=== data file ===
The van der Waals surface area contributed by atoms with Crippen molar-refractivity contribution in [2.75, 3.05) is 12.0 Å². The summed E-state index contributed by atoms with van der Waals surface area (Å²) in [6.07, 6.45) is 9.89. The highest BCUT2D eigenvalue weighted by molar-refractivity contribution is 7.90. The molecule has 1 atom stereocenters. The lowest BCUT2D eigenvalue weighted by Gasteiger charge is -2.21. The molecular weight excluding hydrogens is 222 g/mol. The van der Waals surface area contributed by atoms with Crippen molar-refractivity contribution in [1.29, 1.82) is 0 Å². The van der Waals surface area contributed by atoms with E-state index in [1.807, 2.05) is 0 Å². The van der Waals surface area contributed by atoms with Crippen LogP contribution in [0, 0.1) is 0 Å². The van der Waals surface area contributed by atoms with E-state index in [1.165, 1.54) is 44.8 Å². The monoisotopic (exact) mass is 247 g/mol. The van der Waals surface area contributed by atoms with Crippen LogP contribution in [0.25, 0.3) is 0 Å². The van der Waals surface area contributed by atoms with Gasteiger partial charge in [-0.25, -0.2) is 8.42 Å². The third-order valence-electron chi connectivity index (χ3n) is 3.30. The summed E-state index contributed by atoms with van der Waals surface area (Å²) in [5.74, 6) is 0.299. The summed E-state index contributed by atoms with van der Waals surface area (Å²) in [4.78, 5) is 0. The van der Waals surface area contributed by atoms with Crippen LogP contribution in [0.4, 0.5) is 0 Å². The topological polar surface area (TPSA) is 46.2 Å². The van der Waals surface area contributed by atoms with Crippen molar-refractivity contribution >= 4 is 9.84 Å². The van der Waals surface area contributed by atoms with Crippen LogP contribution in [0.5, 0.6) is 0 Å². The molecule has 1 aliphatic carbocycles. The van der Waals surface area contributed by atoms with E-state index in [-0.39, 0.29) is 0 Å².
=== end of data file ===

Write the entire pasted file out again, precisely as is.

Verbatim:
The van der Waals surface area contributed by atoms with Crippen molar-refractivity contribution in [2.75, 3.05) is 12.0 Å². The summed E-state index contributed by atoms with van der Waals surface area (Å²) in [6.07, 6.45) is 9.89. The highest BCUT2D eigenvalue weighted by molar-refractivity contribution is 7.90. The molecule has 1 atom stereocenters. The lowest BCUT2D eigenvalue weighted by Gasteiger charge is -2.21. The molecular weight excluding hydrogens is 222 g/mol. The van der Waals surface area contributed by atoms with Crippen molar-refractivity contribution in [1.29, 1.82) is 0 Å². The van der Waals surface area contributed by atoms with E-state index in [1.807, 2.05) is 0 Å². The van der Waals surface area contributed by atoms with Crippen LogP contribution in [0, 0.1) is 0 Å². The van der Waals surface area contributed by atoms with E-state index in [1.165, 1.54) is 44.8 Å². The monoisotopic (exact) mass is 247 g/mol. The van der Waals surface area contributed by atoms with Crippen LogP contribution in [0.25, 0.3) is 0 Å². The van der Waals surface area contributed by atoms with Gasteiger partial charge in [-0.25, -0.2) is 8.42 Å². The third-order valence-electron chi connectivity index (χ3n) is 3.30. The summed E-state index contributed by atoms with van der Waals surface area (Å²) in [5.74, 6) is 0.299. The summed E-state index contributed by atoms with van der Waals surface area (Å²) in [4.78, 5) is 0. The van der Waals surface area contributed by atoms with Crippen LogP contribution in [0.4, 0.5) is 0 Å². The topological polar surface area (TPSA) is 46.2 Å². The van der Waals surface area contributed by atoms with Crippen molar-refractivity contribution >= 4 is 9.84 Å². The van der Waals surface area contributed by atoms with Crippen LogP contribution in [0.5, 0.6) is 0 Å². The molecule has 1 aliphatic carbocycles. The van der Waals surface area contributed by atoms with E-state index in [-0.39, 0.29) is 0 Å².